The Nuclear Ban Treaty: An Overview

The Nuclear Ban Treaty: An Overview
Updated January 25, 2021
Since the founding of the United Nations in 1945, the UN General Assembly (UN GA) has cal ed for the
elimination of nuclear weapons. UNGA Resolution A/71/258 (2016) cal ed on UN member states to
negotiate in 2017 a legal y binding Treaty on the Prohibition of Nuclear Weapons (TPNW), also known as
the nuclear “ban treaty.” Negotiations ended on July 7, 2017, when 122 countries voted to approve the
treaty. Singapore abstained, and the Netherlands voted against it, citing conflicts between the treaty and
its commitments as a member of NATO. The United States and 40 other states did not participate in
negotiations. To date, 84 countries have signed and 50 countries have ratified the treaty. In accordance
with Article 15, the TPNW entered into force 90 days following the 50th ratification on January 22, 2021.
Civil society groups advocated for a nuclear ban, and in 2017, the Nobel Peace Prize was awarded to the
nongovernmental International Campaign to Abolish Nuclear Weapons (ICAN) for its advocacy role.
Article 1 of the TPNW says that adherents would never “develop, produce, manufacture, otherwise
acquire, possess or stockpile nuclear weapons or other nuclear explosive devices.” This includes a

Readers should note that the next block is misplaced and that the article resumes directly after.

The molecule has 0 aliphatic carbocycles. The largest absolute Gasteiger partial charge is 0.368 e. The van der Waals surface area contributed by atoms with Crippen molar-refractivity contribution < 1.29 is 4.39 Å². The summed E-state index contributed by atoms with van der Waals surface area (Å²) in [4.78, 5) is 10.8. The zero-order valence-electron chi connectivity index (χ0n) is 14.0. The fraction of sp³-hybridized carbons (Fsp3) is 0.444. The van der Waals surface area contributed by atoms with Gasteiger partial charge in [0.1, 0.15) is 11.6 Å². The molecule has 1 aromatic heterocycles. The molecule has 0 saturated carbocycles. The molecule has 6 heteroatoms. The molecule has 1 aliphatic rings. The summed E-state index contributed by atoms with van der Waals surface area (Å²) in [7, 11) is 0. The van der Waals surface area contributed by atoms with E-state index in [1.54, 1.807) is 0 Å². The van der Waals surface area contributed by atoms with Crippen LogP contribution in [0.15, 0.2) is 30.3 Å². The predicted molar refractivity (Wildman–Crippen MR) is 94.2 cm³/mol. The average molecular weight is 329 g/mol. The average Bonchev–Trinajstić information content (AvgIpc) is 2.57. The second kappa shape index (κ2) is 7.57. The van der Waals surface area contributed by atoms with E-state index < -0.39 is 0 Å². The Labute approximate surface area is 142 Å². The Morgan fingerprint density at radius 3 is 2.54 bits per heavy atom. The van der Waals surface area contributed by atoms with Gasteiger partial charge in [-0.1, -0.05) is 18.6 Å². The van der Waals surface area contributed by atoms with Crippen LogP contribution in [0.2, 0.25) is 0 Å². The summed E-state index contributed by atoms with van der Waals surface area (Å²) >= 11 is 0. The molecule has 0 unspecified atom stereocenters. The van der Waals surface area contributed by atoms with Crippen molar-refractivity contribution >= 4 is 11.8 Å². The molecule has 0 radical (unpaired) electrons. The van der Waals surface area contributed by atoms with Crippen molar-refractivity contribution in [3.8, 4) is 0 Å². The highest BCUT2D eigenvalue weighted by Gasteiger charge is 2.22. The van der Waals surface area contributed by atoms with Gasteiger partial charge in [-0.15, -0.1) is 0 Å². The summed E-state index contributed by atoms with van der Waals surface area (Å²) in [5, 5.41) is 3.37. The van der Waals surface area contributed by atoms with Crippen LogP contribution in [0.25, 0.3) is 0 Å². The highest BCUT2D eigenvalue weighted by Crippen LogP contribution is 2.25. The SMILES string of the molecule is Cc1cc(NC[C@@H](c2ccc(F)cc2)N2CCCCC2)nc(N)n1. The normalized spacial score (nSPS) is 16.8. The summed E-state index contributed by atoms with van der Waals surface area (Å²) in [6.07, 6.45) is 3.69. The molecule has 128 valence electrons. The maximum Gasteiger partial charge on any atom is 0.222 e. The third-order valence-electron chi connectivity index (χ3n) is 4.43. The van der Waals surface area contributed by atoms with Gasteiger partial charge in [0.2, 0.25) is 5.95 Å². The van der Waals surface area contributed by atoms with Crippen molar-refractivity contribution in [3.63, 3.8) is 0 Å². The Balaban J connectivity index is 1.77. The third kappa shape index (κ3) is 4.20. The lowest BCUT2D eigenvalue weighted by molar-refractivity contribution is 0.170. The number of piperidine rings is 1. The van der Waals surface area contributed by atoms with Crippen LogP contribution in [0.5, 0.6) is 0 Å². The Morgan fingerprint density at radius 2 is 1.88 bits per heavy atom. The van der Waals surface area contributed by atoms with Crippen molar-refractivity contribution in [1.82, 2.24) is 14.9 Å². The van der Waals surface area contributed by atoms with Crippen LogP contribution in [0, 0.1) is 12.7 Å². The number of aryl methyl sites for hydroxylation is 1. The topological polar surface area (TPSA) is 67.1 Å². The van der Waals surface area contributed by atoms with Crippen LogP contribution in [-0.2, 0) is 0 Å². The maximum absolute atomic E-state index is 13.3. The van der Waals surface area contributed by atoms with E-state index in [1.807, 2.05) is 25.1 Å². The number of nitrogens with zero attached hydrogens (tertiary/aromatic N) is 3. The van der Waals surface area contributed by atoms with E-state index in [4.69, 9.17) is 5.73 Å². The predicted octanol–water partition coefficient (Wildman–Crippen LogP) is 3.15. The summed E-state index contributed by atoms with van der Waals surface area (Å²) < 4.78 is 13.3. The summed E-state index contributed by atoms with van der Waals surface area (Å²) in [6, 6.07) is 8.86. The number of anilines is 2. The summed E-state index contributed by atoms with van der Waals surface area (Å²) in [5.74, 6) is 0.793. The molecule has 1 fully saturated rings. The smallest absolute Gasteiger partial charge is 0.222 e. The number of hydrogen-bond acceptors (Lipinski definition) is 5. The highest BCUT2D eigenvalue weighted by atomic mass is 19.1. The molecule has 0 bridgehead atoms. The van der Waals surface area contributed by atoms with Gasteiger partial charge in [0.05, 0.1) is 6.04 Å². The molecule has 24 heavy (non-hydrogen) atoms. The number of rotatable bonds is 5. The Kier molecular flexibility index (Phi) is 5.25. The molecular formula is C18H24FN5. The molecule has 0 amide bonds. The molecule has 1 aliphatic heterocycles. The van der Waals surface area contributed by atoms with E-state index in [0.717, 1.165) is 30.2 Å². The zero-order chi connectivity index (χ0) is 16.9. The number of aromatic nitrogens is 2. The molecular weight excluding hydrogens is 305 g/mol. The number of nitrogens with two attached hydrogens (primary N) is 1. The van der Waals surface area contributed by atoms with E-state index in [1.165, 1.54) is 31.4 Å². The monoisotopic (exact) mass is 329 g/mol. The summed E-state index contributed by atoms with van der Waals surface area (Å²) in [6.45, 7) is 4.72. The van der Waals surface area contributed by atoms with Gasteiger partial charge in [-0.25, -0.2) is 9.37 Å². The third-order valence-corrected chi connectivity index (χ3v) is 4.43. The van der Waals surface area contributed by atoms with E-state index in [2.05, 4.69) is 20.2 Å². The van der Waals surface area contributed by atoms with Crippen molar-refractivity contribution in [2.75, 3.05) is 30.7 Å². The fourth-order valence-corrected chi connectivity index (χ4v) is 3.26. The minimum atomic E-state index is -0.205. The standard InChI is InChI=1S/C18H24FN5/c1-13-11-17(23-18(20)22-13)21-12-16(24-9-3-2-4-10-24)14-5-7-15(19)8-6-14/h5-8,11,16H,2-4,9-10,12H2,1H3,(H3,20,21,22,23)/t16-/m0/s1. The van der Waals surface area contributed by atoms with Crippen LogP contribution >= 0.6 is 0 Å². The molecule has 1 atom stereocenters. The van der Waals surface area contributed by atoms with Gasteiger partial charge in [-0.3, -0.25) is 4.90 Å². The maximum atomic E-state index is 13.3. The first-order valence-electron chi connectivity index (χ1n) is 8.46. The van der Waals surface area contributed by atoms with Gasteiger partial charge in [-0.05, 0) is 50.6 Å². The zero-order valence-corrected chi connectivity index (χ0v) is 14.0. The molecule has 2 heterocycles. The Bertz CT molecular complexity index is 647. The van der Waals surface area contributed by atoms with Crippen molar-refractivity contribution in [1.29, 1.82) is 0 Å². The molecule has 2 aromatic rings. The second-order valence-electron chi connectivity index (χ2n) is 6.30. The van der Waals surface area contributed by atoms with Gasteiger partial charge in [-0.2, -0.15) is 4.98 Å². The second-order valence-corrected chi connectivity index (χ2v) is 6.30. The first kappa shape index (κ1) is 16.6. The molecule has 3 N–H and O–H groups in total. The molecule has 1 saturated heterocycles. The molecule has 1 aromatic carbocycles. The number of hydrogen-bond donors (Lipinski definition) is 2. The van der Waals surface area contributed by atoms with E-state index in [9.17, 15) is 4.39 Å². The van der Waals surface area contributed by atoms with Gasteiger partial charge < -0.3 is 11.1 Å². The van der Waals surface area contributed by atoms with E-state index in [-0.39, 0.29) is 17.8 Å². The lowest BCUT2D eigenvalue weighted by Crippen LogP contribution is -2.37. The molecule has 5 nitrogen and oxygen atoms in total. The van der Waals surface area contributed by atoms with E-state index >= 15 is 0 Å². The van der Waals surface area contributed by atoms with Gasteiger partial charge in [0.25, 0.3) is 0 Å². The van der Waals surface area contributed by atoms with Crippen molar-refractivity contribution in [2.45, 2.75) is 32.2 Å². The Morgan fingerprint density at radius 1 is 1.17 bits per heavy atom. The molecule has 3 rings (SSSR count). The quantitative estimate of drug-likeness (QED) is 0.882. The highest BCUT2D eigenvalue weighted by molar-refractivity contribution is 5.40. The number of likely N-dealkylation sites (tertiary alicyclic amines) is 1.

prohibition on hosting nuclear weapons that are owned or control ed by another state. Nor would states
parties transfer, receive control over, or assist others in developing nuclear weapons. They also would not
use or threaten to use nuclear weapons or other nuclear explosive devices. Article 7 requires states to give
assistance to individuals affected by the use or testing of nuclear weapons and provide for environmental
Article 2 requires a declaration stating whether or not the member state had possessed nuclear weapons in
the past. In addition, Article 4 requires states with nuclear weapons to submit within 60 days a “time-
bound plan for the verified and irreversible destruction of that State Party’s nuclear-weapon program,” to
be verified by the International Atomic Energy Agency (IAEA). Some argue that would-be treaty
members should devise disarmament details after joining the treaty, because establishing a norm against
nuclear weapons possession and use is the highest priority. Other observers say it is appropriate that the
treaty does not delineate disarmament steps, as none of those states affected are participating in the
negotiations, and it would be more effective for each state be able to determine its own timeline.
Some critics are concerned that the new treaty would undermine the NPT’s verification system of IAEA
safeguards. The near-universal NPT, signed in 1968 and entered into force in 1970, commits the five
official y recognized nuclear weapons states (United States, United Kingdom, Russia, France, and China)
to disarmament but is not an outright ban on possession. Nonnuclear weapon NPT states foreswear
nuclear weapons and place nuclear materials and facilities under international safeguards.
The NPT nuclear weapon states, also the five permanent members of the UN Security Council, as wel as
the NATO countries, oppose the TPNW. The United States, UK, and France UN Permanent